Thursday, March 17, 2005

Baseball is a Disgusting Joke

I've had just about enough of this. I used to really like baseball, after spending some time working for Beckett Publications, the authority in sports collectibles. They told me to spend the first two weeks reading the Baseball Encyclopedia, and as I did, something magical happened. I started to see the game as a century-long tapestry that, despite many changes in rules and equipment, measures men against a game as complex and hard to master as chess, and which requires physical gifts few have.

Steroid use has destroyed that tapestry. No longer can you read a players' stats and get a feel for how good a player he was, compared to his contemporaries and players of other eras. Steroids have made players who would not have otherwise done so the best at certain thing. Hank Aaron's lifetime home run record will fall to a guy who's not just a cheater and a liar, but an insufferable asshole as well. Barry Bonds shouldn't be allowed in the same record book as Aaron, and now he's going to be ranked above him, as far as the record book will know.

I remember talk at Beckett during the late 1980s about why so many home runs were being hit. Some said the ball was juiced, others said pitching just wasn't what it used to be. I genuinely don't remember anyone talking about steroids, not seriously. Most of the others were big-time sports fans and baseball lovers before they ever worked a day at Beckett, and are probably heartbroken by all this. I feel for them, even though I stopped watching baseball some time ago. It's a beautiful game. But until Major League Baseball gets serious about getting rid of steroids, it will be a disgusting joke. Shame on the lot of them.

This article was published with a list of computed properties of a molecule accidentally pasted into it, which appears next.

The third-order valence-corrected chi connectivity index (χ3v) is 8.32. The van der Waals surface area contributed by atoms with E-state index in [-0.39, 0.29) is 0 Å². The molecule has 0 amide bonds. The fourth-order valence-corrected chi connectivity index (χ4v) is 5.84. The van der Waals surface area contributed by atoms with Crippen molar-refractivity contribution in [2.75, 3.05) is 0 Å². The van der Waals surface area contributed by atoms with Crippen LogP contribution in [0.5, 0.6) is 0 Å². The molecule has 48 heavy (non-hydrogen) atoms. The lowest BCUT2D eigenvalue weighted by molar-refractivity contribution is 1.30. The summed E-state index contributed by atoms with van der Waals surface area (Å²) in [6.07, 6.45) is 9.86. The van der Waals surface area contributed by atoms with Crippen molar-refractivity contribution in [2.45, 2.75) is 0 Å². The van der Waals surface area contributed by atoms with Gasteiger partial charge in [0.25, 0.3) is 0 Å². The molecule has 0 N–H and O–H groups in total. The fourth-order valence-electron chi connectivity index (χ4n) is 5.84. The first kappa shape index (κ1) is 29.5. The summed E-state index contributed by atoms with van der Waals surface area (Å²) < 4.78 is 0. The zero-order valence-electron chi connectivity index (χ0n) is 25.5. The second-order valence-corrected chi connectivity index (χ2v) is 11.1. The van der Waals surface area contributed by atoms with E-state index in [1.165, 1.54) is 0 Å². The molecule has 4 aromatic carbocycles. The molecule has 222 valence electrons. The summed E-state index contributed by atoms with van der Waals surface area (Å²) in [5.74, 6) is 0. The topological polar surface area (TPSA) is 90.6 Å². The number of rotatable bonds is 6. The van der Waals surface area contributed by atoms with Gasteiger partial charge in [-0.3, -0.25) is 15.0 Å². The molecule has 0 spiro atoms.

And in particular, shame on Curt Schilling, who knows better than to laugh off Jose Canseco's book as the lies of a money-grubber. Not so long ago, Schilling was one of the players who would be honest about the steroid problem in baseball. Now he's protecting the bad guys.

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